Rouhani starts new term facing reform criticism
Moderate cleric Hassan Rouhani was to be inaugurated for a second term as Iranian president in front of foreign guests yesterday, but already faces criticism for reportedly bowing to conservatives in forming a new government. Among the guests were EU foreign policy chief Federica Mogherini, who has vowed to continue building ties with Iran despite mounting pressure from the United States to keep the Islamic republic isolated.
Meeting with Mogherini before the ceremony in parliament, Rouhani called for greater efforts to uphold the 2015 nuclear deal struck by Tehran and world powers in the face of new US sanctions passed last week. “Repeated breaches of commitments by the US administration... can be destructive,” he said, quoted by the official IRNA news agency. “All sides have a heavy responsibility to safeguard this agreement which was achieved by a lot of effort.”
Some of Iran’s older friends, including Zimbabwean President Robert Mugabe, also arrived for the ceremony, which came two days after Rouhani was officially sworn in by the country’s supreme leader Ayatollah Ali Khamenei. The emir of Qatar, which has fallen out with its Gulf allies in part over ties to Iran, was notably absent despite attending Rouhani’s last inauguration in 2013. But among Iranians, the real attention was on who would be named to Rouhani’s new cabinet.
Absence of women
He has already been barraged with criticism over indications that women would again be entirely absent and that his reformist allies would barely be represented. His last government had three women among a large cohort of vice-presidents, but they lacked ministerial roles that would require approval by parliament. “It was the reformists that allowed him to win the elections in 2013 and 2017... he must listen to those who supported him,” Rassoul Montajabnia, of the reformist National Confidence party, told the Arman newspaper.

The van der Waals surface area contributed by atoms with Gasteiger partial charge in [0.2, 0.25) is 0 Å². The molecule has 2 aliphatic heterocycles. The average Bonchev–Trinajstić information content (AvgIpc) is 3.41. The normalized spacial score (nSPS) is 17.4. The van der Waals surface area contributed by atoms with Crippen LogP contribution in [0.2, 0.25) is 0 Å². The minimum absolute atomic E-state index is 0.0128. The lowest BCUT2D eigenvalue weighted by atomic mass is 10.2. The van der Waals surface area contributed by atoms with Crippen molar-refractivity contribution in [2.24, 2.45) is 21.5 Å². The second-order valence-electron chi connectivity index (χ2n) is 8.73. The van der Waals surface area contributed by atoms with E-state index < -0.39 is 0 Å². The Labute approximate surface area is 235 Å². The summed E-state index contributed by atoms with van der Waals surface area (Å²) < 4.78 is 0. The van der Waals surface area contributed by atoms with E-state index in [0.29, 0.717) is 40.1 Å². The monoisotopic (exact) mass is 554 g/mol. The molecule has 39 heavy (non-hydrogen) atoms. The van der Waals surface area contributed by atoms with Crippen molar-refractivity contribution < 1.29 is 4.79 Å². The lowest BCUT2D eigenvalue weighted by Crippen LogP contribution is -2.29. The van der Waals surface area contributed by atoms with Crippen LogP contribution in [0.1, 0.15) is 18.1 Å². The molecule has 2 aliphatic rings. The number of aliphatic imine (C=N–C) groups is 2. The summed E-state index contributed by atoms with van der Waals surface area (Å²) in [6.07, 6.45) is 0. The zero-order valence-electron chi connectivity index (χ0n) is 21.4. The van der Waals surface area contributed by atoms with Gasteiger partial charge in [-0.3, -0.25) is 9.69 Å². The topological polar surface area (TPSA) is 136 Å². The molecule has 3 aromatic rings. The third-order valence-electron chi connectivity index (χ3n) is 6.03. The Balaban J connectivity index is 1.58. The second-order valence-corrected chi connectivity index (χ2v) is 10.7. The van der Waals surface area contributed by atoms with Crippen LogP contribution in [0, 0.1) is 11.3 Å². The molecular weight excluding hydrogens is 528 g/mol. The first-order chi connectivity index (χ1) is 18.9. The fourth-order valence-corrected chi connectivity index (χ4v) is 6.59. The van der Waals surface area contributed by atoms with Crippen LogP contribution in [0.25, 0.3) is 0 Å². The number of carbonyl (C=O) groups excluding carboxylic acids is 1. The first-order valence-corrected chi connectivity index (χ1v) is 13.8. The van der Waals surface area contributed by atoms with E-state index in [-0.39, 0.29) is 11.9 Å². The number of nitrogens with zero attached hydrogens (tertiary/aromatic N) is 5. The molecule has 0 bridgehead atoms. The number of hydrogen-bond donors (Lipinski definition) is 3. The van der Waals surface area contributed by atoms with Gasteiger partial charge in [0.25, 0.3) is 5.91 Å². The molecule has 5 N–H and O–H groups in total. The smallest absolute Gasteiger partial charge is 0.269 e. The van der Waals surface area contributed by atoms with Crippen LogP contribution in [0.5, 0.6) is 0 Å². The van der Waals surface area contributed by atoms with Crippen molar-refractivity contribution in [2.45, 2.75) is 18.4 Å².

Rouhani won a convincing victory over hardline cleric Ebrahim Raisi in the May presidential election, vowing to continue rebuilding ties with the West and easing social restrictions at home. That helped win over the reformistswhose candidates dropped out of the last two elections to ensure his victory. “Rouhani created a lot of expectation and now there is a sense that he is retreating from his promises,” said Ali Shakourirad, head of the reformist People’s Unity Party. The absence of women was down to pressure from religious conservatives behind the scenes, Shakourirad said. “Rouhani didn’t want to make his task any more complicated than it already is,” he told AFP. The final line-up is due to be announced in coming days, and must then be approved by parliament.
Despite the furor, the reshuffle is not expected to touch big names such as Foreign Minister Mohammad Javad Zarif and Oil Minister Bijan Namadar Zanganeh. “The main ministers are very likely to stay in place,” said Henry Smith, Iran analyst with consultancy Control Risks. “Rouhani will have a fairly smooth time getting parliament to approve his appointees. He’s been doing back and forth consultations with the necessary power centers-the parliament speaker, supreme leader, the Revolutionary Guards-and I don’t think you’ll see a significant change in economic or indeed social policy,” he added.
TEHRAN: Iranian President Hassan Rouhani, right, meets with his Iraqi counterpart Fuad Masum, left, at his office.